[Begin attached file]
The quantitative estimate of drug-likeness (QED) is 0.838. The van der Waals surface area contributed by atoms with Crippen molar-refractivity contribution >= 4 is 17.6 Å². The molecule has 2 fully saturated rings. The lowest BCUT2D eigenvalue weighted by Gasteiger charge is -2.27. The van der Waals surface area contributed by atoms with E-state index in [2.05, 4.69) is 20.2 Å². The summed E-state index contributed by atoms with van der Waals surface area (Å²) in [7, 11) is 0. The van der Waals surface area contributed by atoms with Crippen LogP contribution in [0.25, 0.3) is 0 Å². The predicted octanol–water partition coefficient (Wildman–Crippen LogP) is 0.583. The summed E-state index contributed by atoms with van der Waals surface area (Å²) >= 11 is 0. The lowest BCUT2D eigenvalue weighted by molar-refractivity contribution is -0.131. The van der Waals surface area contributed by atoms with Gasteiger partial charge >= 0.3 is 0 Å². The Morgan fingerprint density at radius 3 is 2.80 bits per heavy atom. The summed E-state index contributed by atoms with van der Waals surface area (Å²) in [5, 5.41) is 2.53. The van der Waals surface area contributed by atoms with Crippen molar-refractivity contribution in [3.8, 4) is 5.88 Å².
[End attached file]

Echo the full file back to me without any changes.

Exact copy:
The quantitative estimate of drug-likeness (QED) is 0.838. The van der Waals surface area contributed by atoms with Crippen molar-refractivity contribution >= 4 is 17.6 Å². The molecule has 2 fully saturated rings. The lowest BCUT2D eigenvalue weighted by Gasteiger charge is -2.27. The van der Waals surface area contributed by atoms with E-state index in [2.05, 4.69) is 20.2 Å². The summed E-state index contributed by atoms with van der Waals surface area (Å²) in [7, 11) is 0. The van der Waals surface area contributed by atoms with Crippen LogP contribution in [0.25, 0.3) is 0 Å². The predicted octanol–water partition coefficient (Wildman–Crippen LogP) is 0.583. The summed E-state index contributed by atoms with van der Waals surface area (Å²) >= 11 is 0. The lowest BCUT2D eigenvalue weighted by molar-refractivity contribution is -0.131. The van der Waals surface area contributed by atoms with Gasteiger partial charge >= 0.3 is 0 Å². The Morgan fingerprint density at radius 3 is 2.80 bits per heavy atom. The summed E-state index contributed by atoms with van der Waals surface area (Å²) in [5, 5.41) is 2.53. The van der Waals surface area contributed by atoms with Crippen molar-refractivity contribution in [3.8, 4) is 5.88 Å².